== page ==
You’ve heard of students using mnemonics to recall key lessons. But creating original melodies to study medical terms with vocal chops that have been recognized nationwide?
Andrew Igbokidi, a first-year medical student who made it last season to the final rounds of The Voice, continues to use his singing talents for his medical education. With the new season of the televised singing contest in battle rounds this week, we revisit the 22-year-old’s rise from new med student to stardom as he prepares to release his first cover single. It’s based on Billie Eilish’s “When the Party’s Over,” which he performed during the show’s “blind auditions.”
To recap: Before he even cracked his textbooks at the University of Arkansas for Medical Sciences last year, Igbokidi received a “four-chair turn” from the celebrity judges in Los Angeles, who signaled after only hearing him ― not seeing him. They all wanted Igbokidi on their team. He spent the next few months balancing med school and TV show commitments.
After the final knockout round, he again turned his focus primarily to his studies. He shares with Medscape Medical News what he learned from the experience that might help contestants this season.
This interview has been edited for length and clarity.
Medscape: What advice do you have for those competing this season?
Igbokidi: Honestly, the one thing that I can say is try not to let all of the pressure of being on the show, the overwhelming amount of things that you will have to do besides the actual singing, affect your performance. Really just try to focus on singing the way you know you can and take in the moment.
Medscape: What were some of the highlights from your time on the show?
Igbokidi: I guess first and foremost it would be working with Charlie Puth and Camila [Cabello]…. That day my battle partner and I were the last to rehearse, so because of that, we got to spend like an hour rehearsing and talking with them, which no one else got. That was such an out-of-body, super cool experience. And then probably just the friends I made. There were three people, in particular, that are best friends now.
Medscape: You come from a family of medical professionals. Your mom is a cardiologist. Your two sisters are studying to be nurses, and you were a certified nursing assistant (CNA) in a hospital.
Igbokidi: I was in my second year of college, and like for everyone else, many opportunities were canceled, because the pandemic was really, really intense at the time. And so I had lost pretty much every single opportunity that I would have to further my academic situation during the summer. And so I took a test and got certified and started working as a nursing assistant. And I worked there for about 2 years, and it was really interesting.
I think CNAs are like ground-level workers, like we’re doing every single thing that the nurses and the doctors simply don’t want to do. But at the same time, it is really hard work. And so it gave me an appreciation for that interaction and dynamic with the patient. But it also gave me insight to the dynamics between nurses and doctors and PTs [physical therapists].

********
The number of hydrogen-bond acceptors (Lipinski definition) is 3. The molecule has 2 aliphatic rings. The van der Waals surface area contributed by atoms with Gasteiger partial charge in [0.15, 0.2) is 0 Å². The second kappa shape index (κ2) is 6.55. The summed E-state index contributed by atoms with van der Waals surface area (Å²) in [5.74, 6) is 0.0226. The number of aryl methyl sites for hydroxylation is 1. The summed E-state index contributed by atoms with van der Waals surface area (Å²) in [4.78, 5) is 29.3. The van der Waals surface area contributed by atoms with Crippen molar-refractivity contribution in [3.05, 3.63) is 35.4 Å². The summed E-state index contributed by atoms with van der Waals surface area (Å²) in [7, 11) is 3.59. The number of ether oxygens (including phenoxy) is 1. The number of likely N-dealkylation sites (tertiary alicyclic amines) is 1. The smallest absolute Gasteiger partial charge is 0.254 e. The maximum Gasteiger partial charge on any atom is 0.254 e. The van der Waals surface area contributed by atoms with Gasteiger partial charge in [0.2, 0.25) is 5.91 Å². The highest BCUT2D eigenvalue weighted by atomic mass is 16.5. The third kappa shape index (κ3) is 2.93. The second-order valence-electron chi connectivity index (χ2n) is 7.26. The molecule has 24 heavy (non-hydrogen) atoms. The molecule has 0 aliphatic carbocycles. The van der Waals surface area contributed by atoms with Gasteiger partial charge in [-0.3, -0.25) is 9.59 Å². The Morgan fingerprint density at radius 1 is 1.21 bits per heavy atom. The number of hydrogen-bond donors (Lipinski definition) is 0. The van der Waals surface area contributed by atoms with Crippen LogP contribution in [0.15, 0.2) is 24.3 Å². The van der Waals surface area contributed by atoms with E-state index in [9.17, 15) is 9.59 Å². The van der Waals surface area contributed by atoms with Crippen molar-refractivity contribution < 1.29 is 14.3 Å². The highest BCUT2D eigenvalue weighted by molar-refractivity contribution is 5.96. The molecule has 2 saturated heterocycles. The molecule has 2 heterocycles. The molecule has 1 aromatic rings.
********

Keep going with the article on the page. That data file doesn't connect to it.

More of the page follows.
Medscape: So why did you want to be a doctor?
Igbokidi: I don’t know that I ever was set on becoming a nurse. But I think, always in the back of my mind, I thought about being a physician. I have a pretty good academic track record. So it wasn’t that I didn’t think I could do it in terms of grades-wise, but it did feel, in terms of lifestyle, work balance, it would be a lot less aggressive and rigorous.
Because I’ve seen my mom’s schedule throughout the years. I don’t know if I want to spend my entire life not being able to do the things that I want to do when I want to do it. But I realized that there are so many opportunities as a physician to choose certain specialties and certain lifestyles that allow you to do what you love as well, inside and outside of your work life.
Medscape: You were able to attend many classes virtually. How else did you juggle the show and medical school? Did you have any conflicts balancing the two commitments, and how are you faring in school now?
Igbokidi: So I actually just days before my knockout performance had a complication with my school where I almost was not able to perform. It was super intense, and I have no clue how that might have affected my situation, but I ended up being able to perform. Essentially my school was needing me to be in Arkansas, and The Voice was needing me to be in LA. It was really interesting for me because even though I was stressed and very tense, these are two amazing opportunities, and I had to maintain that understanding and compartmentalize.
In a more direct way, I also just had to manage my time efficiently, so I would come back from rehearsals or vocal lessons and then try to get as much work done as possible. I’ve always been super type A, and I’m very much a perfectionist, so it was a little bit difficult having to let go the reins slightly in order to be able to give myself to both things. But with all things considered, I think it’s going pretty good.
Medscape: You sang on your father’s cruise ship, but you’ve said your parents were not musical. What is your musical background? Do you play instruments? Did you take music lessons?